As obesity rates continue to rise, more children are undergoing bariatric surgery to lose weight as healthcare organizations push back on "watchful waiting" in favor of "immediate, intensive" treatment.
According to data from the National Health and Nutrition Examination Survey, childhood obesity rates have increased from 17.7% to 21.5% over the last decade. Other studies have also found that weight gain among children grew significantly during the pandemic.
As obesity rates rise among young people, healthcare organizations and providers have pushed for increased access to treatments for children and adolescents. In 2019, the American Academy of Pediatrics (AAP) released a policy statement calling for increased access to bariatric surgery for pediatric patients.
Metabolic and bariatric surgery alter both the stomach and intestines to reduce food intake and change how the body absorbs food, which can then help with weight loss. Although the surgery is often effective and long-lasting, only around 1% of eligible patients get it, partly due to its high cost and lack of insurance coverage.
In a new study published in JAMA Pediatrics, researchers found that rates of bariatric surgery among children ages 10 to 19 increased by almost 20% from 2020 to 2021. Surgery completion rates increased among all children, as well as children in different ethnic subgroups.
According to the researchers, AAP's 2019 policy statement encouraging more access to bariatric surgery likely played a significant role in the increase in surgeries among pediatric patients.
"The AAP has highlighted the need to educate pediatricians about the benefits of MBS [metabolic and bariatric surgery] for qualified patients," the researchers wrote. "Historically, MBS has been underused in youths due to barriers, including low referral rates, limited access, and poor insurance coverage."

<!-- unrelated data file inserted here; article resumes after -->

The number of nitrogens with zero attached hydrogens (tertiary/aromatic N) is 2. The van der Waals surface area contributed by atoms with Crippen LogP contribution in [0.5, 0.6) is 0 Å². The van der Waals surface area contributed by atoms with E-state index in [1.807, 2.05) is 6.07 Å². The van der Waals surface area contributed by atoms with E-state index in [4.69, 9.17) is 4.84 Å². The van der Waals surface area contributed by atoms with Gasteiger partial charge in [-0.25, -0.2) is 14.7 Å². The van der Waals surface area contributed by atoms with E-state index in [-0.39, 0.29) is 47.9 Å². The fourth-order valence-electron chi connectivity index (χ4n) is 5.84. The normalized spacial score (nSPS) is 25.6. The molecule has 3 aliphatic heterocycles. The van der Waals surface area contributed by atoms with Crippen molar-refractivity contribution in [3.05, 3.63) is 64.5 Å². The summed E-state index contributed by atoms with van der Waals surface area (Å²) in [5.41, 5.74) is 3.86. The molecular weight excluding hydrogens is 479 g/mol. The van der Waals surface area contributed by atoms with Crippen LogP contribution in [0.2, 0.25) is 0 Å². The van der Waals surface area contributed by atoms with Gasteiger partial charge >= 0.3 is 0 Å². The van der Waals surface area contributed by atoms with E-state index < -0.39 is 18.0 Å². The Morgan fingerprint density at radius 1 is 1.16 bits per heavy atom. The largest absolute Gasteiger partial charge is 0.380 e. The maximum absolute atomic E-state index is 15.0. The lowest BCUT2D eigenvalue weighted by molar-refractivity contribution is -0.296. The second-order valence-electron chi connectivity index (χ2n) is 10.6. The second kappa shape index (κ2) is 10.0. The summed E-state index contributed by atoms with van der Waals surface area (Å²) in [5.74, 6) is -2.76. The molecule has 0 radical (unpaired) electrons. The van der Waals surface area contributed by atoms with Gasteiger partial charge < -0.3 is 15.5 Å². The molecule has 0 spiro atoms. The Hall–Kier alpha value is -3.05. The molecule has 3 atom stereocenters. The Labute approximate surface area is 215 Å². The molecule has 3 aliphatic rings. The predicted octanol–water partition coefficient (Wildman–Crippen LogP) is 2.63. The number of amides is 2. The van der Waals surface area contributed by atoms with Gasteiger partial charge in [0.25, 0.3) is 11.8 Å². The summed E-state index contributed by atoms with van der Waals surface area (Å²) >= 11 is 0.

Overall, the researchers said the findings "suggest cautious optimism regarding the decreasing barriers to MBS for those U.S. youth in need."
Sarah Messiah, an author of the JAMA Pediatrics study and a professor at the University of Texas Health Science Center at Houston, said that "[b]ariatric surgery hasn't necessarily been accepted or embraced by the pediatric community or pediatricians," but AAP's recommendations helped "break down some of those barriers."
AAP has moved towards more proactive treatment recommendations for children with obesity. In January, the organization released new, comprehensive obesity guidelines, which called for "immediate, intensive obesity treatment for each patient."
Under the new guidance, AAP suggested that intensive behavioral and lifestyle adjustments should be implemented to address childhood obesity. The group also recommended anti-obesity medications and surgery for the first time.
"We now have evidence that obesity therapy is effective. There is treatment, and now is the time to recognize that obesity is a chronic disease and should be addressed as we address other chronic diseases," said Sandra Hassink, medical director of the AAP Institute for Healthy Childhood Weight and co-author of the new guidelines.
"There is no evidence that 'watchful waiting' or delayed treatment is appropriate for children with obesity," Hassink said.
Although some healthcare providers have suggested that bariatric surgery may be too aggressive for young people, research suggests that people who received bariatric surgery as teenagers ended up being healthier in the long run than people who waited until they were adults to get the surgery.
In the new guidelines, AAP recommends providers discuss weight loss surgery with individuals ages 13 and older with severe obesity.
"The sooner the better for many things," said Joan Han, a professor and chief of the division of pediatric endocrinology and diabetes at Mount Sinai Kravis Children's Hospital. "There is research that shows that getting bariatric surgery sooner can reverse health issues like Type 2 diabetes and high blood pressure, which is why surgery should be considered for pediatric patients."
"The data at this point is overwhelming that it's effective," Messiah said. "It helps these adolescents lose weight. It helps them get healthier. Why should we wait?" (Monaco, MedPage Today, 5/30; Peng/Court, Fortune/Bloomberg, 5/30; Morrison, Daily Mail, 5/30; Toy, Wall Street Journal, 4/19)
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